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Outside and In

12 South gallery mixes work of trained and untrained artists



The Attic Gallery

2302 12th Ave. S.

Hours: 9 a.m.-6 p.m. Wed.-Sat.

For information, call 298-2803

Being on the road is a way of life for musician Jerry Dale McFadden—and so is collecting art. As pianist/keyboardist for Sixpence None the Richer and a former member of The Mavericks, McFadden has spent much of the past 10 years touring the U.S. and Europe. He’s also spent much of the past decade searching out folk and outsider artists and purchasing their work for his own art collection. “Art has become an obsession,” he admits with a laugh. “I get to a town with the band and then do whatever I can to find the art there. Being a musician has become a real asset to my hobby of art collecting.”

This past spring, McFadden and his wife Julie took the musician’s hobby to the next level by opening The Attic Gallery in the revitalized 12 South district. The tiny gallery is located in the renovated attic of a 1920s home on 12th Avenue South that has been converted to retail space; it’s near several other commercial concerns, including Trim hair salon and Mirror restaurant. The Emporium, an antiques and collectibles shop, occupies the lower level of The Attic Gallery building. “We know Barbara Rhodes, who owns The Emporium, and she knew we were interested in opening a gallery,” says Julie McFadden. “She had a back room available and also the unfinished attic space.”

The McFaddens began displaying art in the downstairs room during the summer and then moved upstairs to the attic in November. The couple did most of the renovation work themselves and chose to retain the look and feel of an attic space, with sloping walls, an open stairwell, and rough-hewn wood floors. “I like that the floors are kind of funky, yet the walls are all new and painted white,” Jerry Dale says. “I’ve always dreamed of dealing in art, and having this space is a way of getting my feet wet without too much [financial] risk.”

McFadden started collecting art through a cousin in Waxahachie, Texas, who is also an art dealer. “When I first began buying art, I was drawn to outsider art,” he says of the loosely defined genre of untrained artists working in a naive style using unconventional media. “What I love about it is that outsider art is affordable art, so it is an easy way to start collecting. People will spend money on framed prints thinking that there’s no way they can afford real art, but there’s really a lot of affordable original art out there, and I think it brings more joy [than prints].”

Julie McFadden also has a long-standing love for original art, though her background includes a degree in studio art from the University of California at Davis, about 90 minutes north of San Francisco. “Jerry Dale and I come at art from two different directions,” she says. “I do photography and also have my own public relations company, but we were looking for something creative we could do together.”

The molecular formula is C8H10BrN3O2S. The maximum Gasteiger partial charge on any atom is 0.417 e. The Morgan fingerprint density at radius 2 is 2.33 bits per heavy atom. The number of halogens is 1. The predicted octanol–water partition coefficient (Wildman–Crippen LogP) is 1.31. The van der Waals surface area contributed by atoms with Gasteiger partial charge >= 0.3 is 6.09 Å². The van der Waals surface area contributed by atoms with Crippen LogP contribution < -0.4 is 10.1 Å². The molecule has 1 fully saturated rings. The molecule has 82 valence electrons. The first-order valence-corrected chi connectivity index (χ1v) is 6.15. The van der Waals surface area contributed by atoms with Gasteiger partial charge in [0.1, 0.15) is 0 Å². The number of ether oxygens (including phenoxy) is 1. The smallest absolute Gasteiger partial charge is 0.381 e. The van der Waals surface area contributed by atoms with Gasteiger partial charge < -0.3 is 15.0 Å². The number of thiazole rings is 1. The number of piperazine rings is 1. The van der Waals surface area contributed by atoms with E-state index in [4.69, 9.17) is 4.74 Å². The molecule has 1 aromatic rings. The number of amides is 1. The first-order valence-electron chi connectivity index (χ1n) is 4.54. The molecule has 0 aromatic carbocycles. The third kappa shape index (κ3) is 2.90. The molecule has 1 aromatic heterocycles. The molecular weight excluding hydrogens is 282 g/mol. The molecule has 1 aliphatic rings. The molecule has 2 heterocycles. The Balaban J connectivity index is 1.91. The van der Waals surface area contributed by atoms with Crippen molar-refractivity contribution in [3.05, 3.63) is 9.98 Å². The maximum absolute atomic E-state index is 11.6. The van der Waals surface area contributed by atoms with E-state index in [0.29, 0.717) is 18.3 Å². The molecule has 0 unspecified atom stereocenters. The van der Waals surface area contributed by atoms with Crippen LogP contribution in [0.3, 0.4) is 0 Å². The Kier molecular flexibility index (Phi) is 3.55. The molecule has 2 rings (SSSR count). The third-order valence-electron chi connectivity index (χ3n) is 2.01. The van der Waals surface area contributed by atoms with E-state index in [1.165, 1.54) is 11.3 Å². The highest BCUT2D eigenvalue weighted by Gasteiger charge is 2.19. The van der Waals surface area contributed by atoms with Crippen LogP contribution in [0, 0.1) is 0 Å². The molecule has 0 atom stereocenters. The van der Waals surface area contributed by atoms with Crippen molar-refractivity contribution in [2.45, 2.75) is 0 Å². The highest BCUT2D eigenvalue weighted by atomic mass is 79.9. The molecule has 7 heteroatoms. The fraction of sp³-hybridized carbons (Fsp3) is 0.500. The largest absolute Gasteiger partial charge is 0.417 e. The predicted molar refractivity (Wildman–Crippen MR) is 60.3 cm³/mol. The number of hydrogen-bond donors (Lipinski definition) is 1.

Julie handles the publicity for the gallery, and she and Jerry Dale work together in selecting artists for shows that change every six weeks. The current show features paintings by established outsider artist Bruce Webb, who lives in Waxahachie, Texas, and a Nashville painter who calls himself Mr. Hooper. Webb paints portraits of historical subjects, such as Sam Houston, on corrugated tin using enamel and acrylic house paints, tube oils, and paint sticks. Hooper also paints portraits, working in oils on wood panels and often including text in the style of one of his idols, folk art superstar Howard Finster. “Mr. Hooper found us,” Julie says of the 30-year-old East Nashville artist. “He came to the gallery, and we just hit it off with him and his art. We showed two of his pieces in June and they sold quickly, so we decided to do a larger show of his works.”

Both Webb and Hooper are untrained artists, but the gallery also shows artists with formal art backgrounds. Past shows have included works by a group of professional San Francisco-area photographers, as well as by Steve Keene, a trained artist who mass-produces paintings that sell for as little as $5 each. The gallery’s January show will feature works by Jeremy Schulz, a New Orleans-based artist who trained at the Art Institute of Chicago and has a background in graffiti and street art. Kevin Bradley, a printmaker who has a show at the gallery coming up in February, once worked at Hatch Show Prints. The March show will feature outsider art by European artists.

“The beauty of having our own gallery is that we can show whatever interests us, whether it’s by trained or untrained artists,” says Jerry Dale, who studied music at Belmont University. “As a musician, I appreciate both the classically trained musician and those who play by ear. It’s no different for me in the art world—although I have to admit I’m more drawn to people who make art without knowing what ‘Art’ is.”

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